We are assessing the impact of the MoorLIFE 2020 (ML2020) Project on the local economy and population.
We’re asking questions to four main groups of people who may be interested in the work: conservation contractors, visitors, local businesses and local farmers/land managers. We’re surveying these groups in areas around the South Pennines and Peak District National Park using questionnaires.
The surveys look into how much people are aware of and understand blanket bog conservation and the benefits delivered by such work. They also look at perceptions and actual impacts of our conservation works on local businesses, land managers and visitors.
A total of 121 businesses were surveyed throughout September and early October 2017 from 17 different towns and villages in and around the South Pennines and Peak District National Park. Attitudes towards blanket bogs and blanket bog conservation were positive and considered to be of benefit to society and a worthwhile thing to do. We will conduct a second survey later in the programme to see if these opinions change after the work has been completed, and people can see the restoration work on the ground.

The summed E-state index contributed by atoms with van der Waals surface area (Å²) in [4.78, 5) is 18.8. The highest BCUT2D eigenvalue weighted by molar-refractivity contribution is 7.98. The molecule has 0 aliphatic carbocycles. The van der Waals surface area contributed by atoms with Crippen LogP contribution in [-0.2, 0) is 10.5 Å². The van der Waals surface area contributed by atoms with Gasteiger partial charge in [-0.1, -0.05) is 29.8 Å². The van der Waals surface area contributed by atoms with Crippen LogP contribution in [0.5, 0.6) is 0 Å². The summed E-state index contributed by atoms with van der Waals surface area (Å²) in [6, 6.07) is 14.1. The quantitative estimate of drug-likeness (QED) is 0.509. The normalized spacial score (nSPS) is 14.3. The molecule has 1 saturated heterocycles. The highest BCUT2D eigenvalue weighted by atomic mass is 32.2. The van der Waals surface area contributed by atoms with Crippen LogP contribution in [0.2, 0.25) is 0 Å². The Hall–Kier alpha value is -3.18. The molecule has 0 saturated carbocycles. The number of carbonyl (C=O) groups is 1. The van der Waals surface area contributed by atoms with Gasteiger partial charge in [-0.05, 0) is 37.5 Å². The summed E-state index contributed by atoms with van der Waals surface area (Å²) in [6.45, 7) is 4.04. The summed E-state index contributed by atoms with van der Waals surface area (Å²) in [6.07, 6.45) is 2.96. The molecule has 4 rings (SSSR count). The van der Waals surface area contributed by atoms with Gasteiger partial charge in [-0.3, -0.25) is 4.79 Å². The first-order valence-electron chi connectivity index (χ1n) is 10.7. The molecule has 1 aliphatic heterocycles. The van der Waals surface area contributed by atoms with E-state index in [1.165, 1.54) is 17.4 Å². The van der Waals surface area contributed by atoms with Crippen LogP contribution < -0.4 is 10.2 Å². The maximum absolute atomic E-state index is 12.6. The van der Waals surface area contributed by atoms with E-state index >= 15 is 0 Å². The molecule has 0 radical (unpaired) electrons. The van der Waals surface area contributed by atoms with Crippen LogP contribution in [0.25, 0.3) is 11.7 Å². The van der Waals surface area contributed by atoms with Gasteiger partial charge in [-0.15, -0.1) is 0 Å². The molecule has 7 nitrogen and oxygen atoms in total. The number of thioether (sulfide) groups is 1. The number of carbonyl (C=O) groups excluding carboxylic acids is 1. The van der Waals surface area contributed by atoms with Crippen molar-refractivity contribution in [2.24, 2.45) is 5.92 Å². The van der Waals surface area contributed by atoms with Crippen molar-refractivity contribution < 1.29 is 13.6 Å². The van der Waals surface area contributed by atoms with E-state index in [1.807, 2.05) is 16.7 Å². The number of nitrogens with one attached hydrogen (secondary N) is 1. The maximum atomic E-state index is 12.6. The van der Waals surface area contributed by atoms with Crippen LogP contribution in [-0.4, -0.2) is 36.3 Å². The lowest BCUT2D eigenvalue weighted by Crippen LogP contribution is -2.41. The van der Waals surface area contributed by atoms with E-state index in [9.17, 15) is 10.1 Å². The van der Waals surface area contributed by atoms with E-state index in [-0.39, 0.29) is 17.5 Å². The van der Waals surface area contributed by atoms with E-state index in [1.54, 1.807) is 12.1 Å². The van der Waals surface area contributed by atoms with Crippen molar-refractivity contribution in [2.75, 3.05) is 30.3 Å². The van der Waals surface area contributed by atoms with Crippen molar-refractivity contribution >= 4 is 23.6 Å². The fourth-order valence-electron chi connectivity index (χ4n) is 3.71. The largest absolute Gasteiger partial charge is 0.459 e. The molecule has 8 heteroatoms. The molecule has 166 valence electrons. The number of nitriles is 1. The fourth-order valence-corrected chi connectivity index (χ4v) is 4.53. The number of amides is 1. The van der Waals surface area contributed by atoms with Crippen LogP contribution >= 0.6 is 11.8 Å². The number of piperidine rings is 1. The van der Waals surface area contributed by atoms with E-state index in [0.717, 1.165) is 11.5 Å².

A total of 531 visitors to five different sites in and around the South Pennines and the Peak District were surveyed in May 2018. Nearly 60% of all respondents spent time in or very near areas receiving conservation work as part of the ML2020 project during their visit. The vast majority of visitors valued moorland habitats and felt that the potential benefits of bog conservation were important. However, it was concluded that more profound benefits will accrue gradually over time, thus longer-term monitoring of the impact on visitors will be required to determine any long-term impacts on the visitor experience.
Some of these surveys are due to be conducted again late towards the end of the project so that any changes can be captured.
Working together to bring life back to the South Pennine Moors Special Area of Conservation.
As part of the MoorLIFE 2020 project, we have undertaken a carbon audit to measure the amount of greenhouse gas the project prevents being lost, as well as how much it emits
We’re working with a PhD student at the University of Leeds, to investigate the nature of peat pipes on blanket bogs, and how they contribute to erosion, water quality and flood risk